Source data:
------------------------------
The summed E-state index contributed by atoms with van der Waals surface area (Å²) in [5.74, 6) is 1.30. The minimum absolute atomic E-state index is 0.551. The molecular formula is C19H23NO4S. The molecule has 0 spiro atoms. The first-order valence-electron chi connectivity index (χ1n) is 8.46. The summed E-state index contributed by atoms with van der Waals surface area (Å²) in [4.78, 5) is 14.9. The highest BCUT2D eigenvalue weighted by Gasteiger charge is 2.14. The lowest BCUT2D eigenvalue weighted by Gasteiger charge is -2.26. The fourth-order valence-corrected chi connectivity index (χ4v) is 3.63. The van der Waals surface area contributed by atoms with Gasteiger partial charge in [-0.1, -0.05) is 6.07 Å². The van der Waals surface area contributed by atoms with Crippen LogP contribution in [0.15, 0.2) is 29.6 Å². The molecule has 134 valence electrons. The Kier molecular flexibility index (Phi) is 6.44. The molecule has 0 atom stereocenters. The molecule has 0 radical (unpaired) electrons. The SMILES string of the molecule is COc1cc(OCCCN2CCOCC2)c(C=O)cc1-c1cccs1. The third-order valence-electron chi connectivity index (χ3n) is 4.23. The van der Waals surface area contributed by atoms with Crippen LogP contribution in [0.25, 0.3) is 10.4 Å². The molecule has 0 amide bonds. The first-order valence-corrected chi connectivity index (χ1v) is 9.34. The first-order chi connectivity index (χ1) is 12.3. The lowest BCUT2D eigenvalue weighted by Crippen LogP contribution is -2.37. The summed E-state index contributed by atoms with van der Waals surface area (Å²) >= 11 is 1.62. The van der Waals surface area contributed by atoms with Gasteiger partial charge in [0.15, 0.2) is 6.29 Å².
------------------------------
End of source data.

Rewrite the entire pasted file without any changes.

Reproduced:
The summed E-state index contributed by atoms with van der Waals surface area (Å²) in [5.74, 6) is 1.30. The minimum absolute atomic E-state index is 0.551. The molecular formula is C19H23NO4S. The molecule has 0 spiro atoms. The first-order valence-electron chi connectivity index (χ1n) is 8.46. The summed E-state index contributed by atoms with van der Waals surface area (Å²) in [4.78, 5) is 14.9. The highest BCUT2D eigenvalue weighted by Gasteiger charge is 2.14. The lowest BCUT2D eigenvalue weighted by Gasteiger charge is -2.26. The fourth-order valence-corrected chi connectivity index (χ4v) is 3.63. The van der Waals surface area contributed by atoms with Gasteiger partial charge in [-0.1, -0.05) is 6.07 Å². The van der Waals surface area contributed by atoms with Crippen LogP contribution in [0.15, 0.2) is 29.6 Å². The molecule has 134 valence electrons. The Kier molecular flexibility index (Phi) is 6.44. The molecule has 0 atom stereocenters. The molecule has 0 radical (unpaired) electrons. The SMILES string of the molecule is COc1cc(OCCCN2CCOCC2)c(C=O)cc1-c1cccs1. The third-order valence-electron chi connectivity index (χ3n) is 4.23. The van der Waals surface area contributed by atoms with Crippen LogP contribution in [0.25, 0.3) is 10.4 Å². The molecule has 0 amide bonds. The first-order valence-corrected chi connectivity index (χ1v) is 9.34. The first-order chi connectivity index (χ1) is 12.3. The lowest BCUT2D eigenvalue weighted by Crippen LogP contribution is -2.37. The summed E-state index contributed by atoms with van der Waals surface area (Å²) >= 11 is 1.62. The van der Waals surface area contributed by atoms with Gasteiger partial charge in [0.15, 0.2) is 6.29 Å².